Sun Bo Tao is a notorious playboy and the Emperor's best friend. When he criticizes the Emperor's foreign policy, however, Xian Feng punishes Bo Tao by making him Master of the Festival of Fertility, wherein eligible noblewomen throughout China come to the Forbidden City to compete for the position of Empress. I know what you're thinking: a playboy surrounded by desperate virgins... how could this POSSIBLY go wrong?
I love Jade Lee's Tigress series, which also takes place in Imperial China (although during a different time period), and this novel has all the elements from those books that I like: well-drawn characters, an awesome setting, and a wonderful story. It starts off with a great meet-cute between Bo Tao and Ji Yue, one of the Imperial Virgins, and is pretty much unputdownable from then on. There's never a lull in the narrative, and every character gets as much time on the page as they warrant. Ji Yue and Bo Tao go from hating one another's guts to pulling each other's clothes off perhaps a little too abruptly, but I think that can largely be attributed to the length of the book. And they definitely have chemistry, so it's not unbelievable even if it does seem a bit rushed.
Jade Lee really has a gift for writing historical romances set in China: they feel exotic, but at the same time there's always something familiar from a Western perspective to make the characters relatable, despite the cultural and historical gulf. It wouldn't be unreasonable to say this novel is like The Bachelor, but set in Imperial China; except that for Ji Yue and the other virgins the stakes are much higher than being sent home 'broken-hearted.' They can't go home if they fail the tests--that would shame their families. Their only options are to remain in the Emperor's harems forever, become prostitutes in Peking, or kill themselves. Those are pretty high stakes for a woman to face and still pursue another relationship! Ji Yue might have come off as an idiot for choosing Bo Tao over all that, but she doesn't because the choices she make are for herself.
The romance between Bo Tao and Ji Yue also draws upon the European literary device of courtly love (that Meghan mentioned in her guest post on medieval romance), in that there's nothing but shame and death that can come from their relationship. This is a modern-day romance novel, though, so thankfully things work out.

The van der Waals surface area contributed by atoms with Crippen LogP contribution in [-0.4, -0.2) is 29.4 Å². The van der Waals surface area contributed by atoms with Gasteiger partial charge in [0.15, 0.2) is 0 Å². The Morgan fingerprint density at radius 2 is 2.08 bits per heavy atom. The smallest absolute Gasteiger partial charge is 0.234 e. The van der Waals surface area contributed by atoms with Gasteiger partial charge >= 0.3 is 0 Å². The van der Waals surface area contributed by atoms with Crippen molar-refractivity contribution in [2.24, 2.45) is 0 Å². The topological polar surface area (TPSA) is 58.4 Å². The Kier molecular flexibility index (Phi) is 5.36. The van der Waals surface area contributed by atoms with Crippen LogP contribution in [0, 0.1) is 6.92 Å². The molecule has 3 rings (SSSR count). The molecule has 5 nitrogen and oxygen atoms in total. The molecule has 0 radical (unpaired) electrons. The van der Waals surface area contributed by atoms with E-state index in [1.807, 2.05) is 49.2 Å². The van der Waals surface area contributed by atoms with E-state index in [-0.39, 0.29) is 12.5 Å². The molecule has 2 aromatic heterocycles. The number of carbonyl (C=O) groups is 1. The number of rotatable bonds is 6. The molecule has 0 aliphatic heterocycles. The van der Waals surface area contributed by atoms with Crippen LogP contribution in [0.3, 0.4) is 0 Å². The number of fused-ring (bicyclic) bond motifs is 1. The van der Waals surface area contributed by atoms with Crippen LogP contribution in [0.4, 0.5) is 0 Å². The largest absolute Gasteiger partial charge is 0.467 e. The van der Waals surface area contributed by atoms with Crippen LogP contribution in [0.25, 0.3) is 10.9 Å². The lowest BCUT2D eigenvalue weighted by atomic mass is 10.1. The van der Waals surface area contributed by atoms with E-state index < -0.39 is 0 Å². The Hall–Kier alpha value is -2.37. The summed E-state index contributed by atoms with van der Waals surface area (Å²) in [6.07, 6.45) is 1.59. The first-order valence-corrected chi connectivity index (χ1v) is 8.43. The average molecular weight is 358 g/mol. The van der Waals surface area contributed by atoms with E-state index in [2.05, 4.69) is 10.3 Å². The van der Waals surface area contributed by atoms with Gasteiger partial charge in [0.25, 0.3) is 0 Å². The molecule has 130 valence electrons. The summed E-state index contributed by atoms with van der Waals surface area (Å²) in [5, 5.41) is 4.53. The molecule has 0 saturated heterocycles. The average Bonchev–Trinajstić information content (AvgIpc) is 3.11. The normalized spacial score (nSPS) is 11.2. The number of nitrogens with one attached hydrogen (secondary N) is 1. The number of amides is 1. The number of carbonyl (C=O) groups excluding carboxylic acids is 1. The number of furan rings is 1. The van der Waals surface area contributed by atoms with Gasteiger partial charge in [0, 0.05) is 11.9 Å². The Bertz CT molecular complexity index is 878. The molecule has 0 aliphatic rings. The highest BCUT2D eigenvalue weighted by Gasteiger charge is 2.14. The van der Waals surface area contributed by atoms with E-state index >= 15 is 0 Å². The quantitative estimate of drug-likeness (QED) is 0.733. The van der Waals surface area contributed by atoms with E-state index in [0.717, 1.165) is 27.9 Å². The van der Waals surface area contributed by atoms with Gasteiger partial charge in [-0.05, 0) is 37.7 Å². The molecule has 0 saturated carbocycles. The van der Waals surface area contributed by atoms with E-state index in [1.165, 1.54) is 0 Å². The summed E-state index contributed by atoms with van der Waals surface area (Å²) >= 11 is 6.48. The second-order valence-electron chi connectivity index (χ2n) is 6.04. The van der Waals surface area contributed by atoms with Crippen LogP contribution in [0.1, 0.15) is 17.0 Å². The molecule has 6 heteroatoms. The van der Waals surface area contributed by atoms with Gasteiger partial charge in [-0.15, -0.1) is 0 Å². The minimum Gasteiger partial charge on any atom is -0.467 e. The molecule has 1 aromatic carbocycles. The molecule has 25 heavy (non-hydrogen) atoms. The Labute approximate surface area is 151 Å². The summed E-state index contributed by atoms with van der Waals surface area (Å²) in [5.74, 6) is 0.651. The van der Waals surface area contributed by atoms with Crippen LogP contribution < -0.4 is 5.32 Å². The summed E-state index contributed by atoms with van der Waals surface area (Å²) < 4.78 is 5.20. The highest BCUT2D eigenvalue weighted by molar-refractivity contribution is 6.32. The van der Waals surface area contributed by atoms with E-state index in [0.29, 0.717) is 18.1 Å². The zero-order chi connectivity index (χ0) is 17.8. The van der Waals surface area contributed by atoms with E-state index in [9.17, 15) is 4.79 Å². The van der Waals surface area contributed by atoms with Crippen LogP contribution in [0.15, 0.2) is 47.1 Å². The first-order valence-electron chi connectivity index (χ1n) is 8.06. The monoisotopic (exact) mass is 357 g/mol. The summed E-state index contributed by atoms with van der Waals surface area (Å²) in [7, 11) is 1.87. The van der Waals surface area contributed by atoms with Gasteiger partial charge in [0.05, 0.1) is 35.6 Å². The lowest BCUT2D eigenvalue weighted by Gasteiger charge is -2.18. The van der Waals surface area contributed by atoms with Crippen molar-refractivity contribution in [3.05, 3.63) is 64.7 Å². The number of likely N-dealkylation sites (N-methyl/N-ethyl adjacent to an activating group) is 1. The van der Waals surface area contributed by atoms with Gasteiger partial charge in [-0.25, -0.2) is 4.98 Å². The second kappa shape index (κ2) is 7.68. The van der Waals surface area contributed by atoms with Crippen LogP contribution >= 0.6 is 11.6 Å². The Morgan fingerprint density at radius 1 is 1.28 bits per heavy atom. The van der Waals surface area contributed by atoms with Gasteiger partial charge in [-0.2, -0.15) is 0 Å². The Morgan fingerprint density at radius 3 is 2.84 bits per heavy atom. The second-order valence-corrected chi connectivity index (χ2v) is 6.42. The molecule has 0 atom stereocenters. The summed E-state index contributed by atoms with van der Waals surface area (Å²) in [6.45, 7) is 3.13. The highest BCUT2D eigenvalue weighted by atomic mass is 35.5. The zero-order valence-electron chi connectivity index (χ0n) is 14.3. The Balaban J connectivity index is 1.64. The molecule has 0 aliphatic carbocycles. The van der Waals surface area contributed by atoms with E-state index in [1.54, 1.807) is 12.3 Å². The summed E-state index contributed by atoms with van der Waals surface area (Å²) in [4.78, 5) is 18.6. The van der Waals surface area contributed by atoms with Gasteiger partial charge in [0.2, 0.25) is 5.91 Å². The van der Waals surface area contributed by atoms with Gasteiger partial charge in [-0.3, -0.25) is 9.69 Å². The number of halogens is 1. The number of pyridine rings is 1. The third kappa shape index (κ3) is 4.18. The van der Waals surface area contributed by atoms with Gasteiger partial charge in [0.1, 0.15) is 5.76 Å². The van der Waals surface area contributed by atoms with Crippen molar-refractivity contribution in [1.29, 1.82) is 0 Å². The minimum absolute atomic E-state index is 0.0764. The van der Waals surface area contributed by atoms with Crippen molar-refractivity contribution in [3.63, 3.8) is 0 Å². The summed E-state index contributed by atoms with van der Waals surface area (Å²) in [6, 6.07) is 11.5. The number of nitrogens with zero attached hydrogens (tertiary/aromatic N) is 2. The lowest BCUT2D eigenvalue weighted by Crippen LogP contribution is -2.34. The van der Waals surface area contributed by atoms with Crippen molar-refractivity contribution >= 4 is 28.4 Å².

As for the exoticism, I don't think it comes so much from the setting as what Lee does with it. Imagining characters and stories set in China seems to give her the freedom to be much more creative and unconventional with how she builds her characters and plot than she is with romances set in prototypical nineteenth-century London, like The Devil's Bargain. She really has never failed to surprise and entertain me with either the Tigress series, The Dragon Earl, or this book; which is a shame, because as far as I can tell, Lee has no more novels set in China in the works.
To say I'm super-disappointed over this--and how other writers who set romances in unusual time periods and places are often either dropped or redirected to more popular settings by publishers--would be an understatement. I know they probably claim that readers don't seem interested in different settings as some bullshit excuse, but let me tell you something, publishers of historical romances: I AM YOUR AUDIENCE. I am the proverbial choir to your preacher; I am going to smell what the Rock is cooking. But to be honest, the whole Regency romance thing was getting a little tired in the late '90s. So trust me, I'm interested. I will take any unusual setting you have to offer: China, India, Canada, even nineteenth-century Paris, but PLEASE allow a book set somewhere other than nineteenth-century London to be published on a regular basis. Please! /public service announcement
If, like me, you enjoy historical romances but are looking for something a little different, I highly recommend any of Jade Lee's books. The Concubine I think is one of her more accessible novels, and probably your best bet if the prospect of reading--in detail--about Taoist sex cult practices makes you a little nervous. There's no sex-as-a-spiritual-practice in The Concubine as there is in the Tigress books; it's just a delightful romance novel set in the Forbidden City with top-notch research and great storytelling. Definitely a keeper!
Musical Notes: "All I Ever Wanted" by Airborne Toxic Event